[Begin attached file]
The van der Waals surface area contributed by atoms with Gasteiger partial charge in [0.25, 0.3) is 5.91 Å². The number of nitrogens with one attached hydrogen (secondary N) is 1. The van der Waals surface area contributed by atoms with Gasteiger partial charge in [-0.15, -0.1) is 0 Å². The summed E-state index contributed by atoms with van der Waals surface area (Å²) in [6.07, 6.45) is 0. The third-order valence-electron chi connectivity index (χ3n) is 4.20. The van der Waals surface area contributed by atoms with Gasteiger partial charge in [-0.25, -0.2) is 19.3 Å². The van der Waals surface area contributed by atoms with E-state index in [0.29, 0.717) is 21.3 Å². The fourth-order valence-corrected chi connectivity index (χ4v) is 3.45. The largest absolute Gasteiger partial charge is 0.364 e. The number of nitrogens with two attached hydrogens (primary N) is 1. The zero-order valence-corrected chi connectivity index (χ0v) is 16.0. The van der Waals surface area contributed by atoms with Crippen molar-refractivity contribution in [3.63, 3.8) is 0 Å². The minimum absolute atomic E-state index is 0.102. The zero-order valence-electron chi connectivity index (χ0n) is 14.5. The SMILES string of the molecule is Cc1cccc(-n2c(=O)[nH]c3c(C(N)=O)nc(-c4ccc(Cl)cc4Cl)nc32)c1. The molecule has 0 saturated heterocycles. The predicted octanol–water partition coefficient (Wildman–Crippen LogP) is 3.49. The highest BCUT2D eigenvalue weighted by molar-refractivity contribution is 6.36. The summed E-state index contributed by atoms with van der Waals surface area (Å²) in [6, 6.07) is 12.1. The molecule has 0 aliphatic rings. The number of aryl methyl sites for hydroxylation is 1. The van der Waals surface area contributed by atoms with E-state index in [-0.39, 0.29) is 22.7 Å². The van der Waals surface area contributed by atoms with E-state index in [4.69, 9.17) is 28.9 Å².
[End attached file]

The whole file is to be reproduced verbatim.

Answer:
The van der Waals surface area contributed by atoms with Gasteiger partial charge in [0.25, 0.3) is 5.91 Å². The number of nitrogens with one attached hydrogen (secondary N) is 1. The van der Waals surface area contributed by atoms with Gasteiger partial charge in [-0.15, -0.1) is 0 Å². The summed E-state index contributed by atoms with van der Waals surface area (Å²) in [6.07, 6.45) is 0. The third-order valence-electron chi connectivity index (χ3n) is 4.20. The van der Waals surface area contributed by atoms with Gasteiger partial charge in [-0.25, -0.2) is 19.3 Å². The van der Waals surface area contributed by atoms with E-state index in [0.29, 0.717) is 21.3 Å². The fourth-order valence-corrected chi connectivity index (χ4v) is 3.45. The largest absolute Gasteiger partial charge is 0.364 e. The number of nitrogens with two attached hydrogens (primary N) is 1. The zero-order valence-corrected chi connectivity index (χ0v) is 16.0. The van der Waals surface area contributed by atoms with Crippen molar-refractivity contribution in [3.63, 3.8) is 0 Å². The minimum absolute atomic E-state index is 0.102. The zero-order valence-electron chi connectivity index (χ0n) is 14.5. The SMILES string of the molecule is Cc1cccc(-n2c(=O)[nH]c3c(C(N)=O)nc(-c4ccc(Cl)cc4Cl)nc32)c1. The molecule has 0 saturated heterocycles. The predicted octanol–water partition coefficient (Wildman–Crippen LogP) is 3.49. The highest BCUT2D eigenvalue weighted by molar-refractivity contribution is 6.36. The summed E-state index contributed by atoms with van der Waals surface area (Å²) in [6, 6.07) is 12.1. The molecule has 0 aliphatic rings. The number of aryl methyl sites for hydroxylation is 1. The van der Waals surface area contributed by atoms with E-state index in [-0.39, 0.29) is 22.7 Å². The van der Waals surface area contributed by atoms with E-state index in [4.69, 9.17) is 28.9 Å².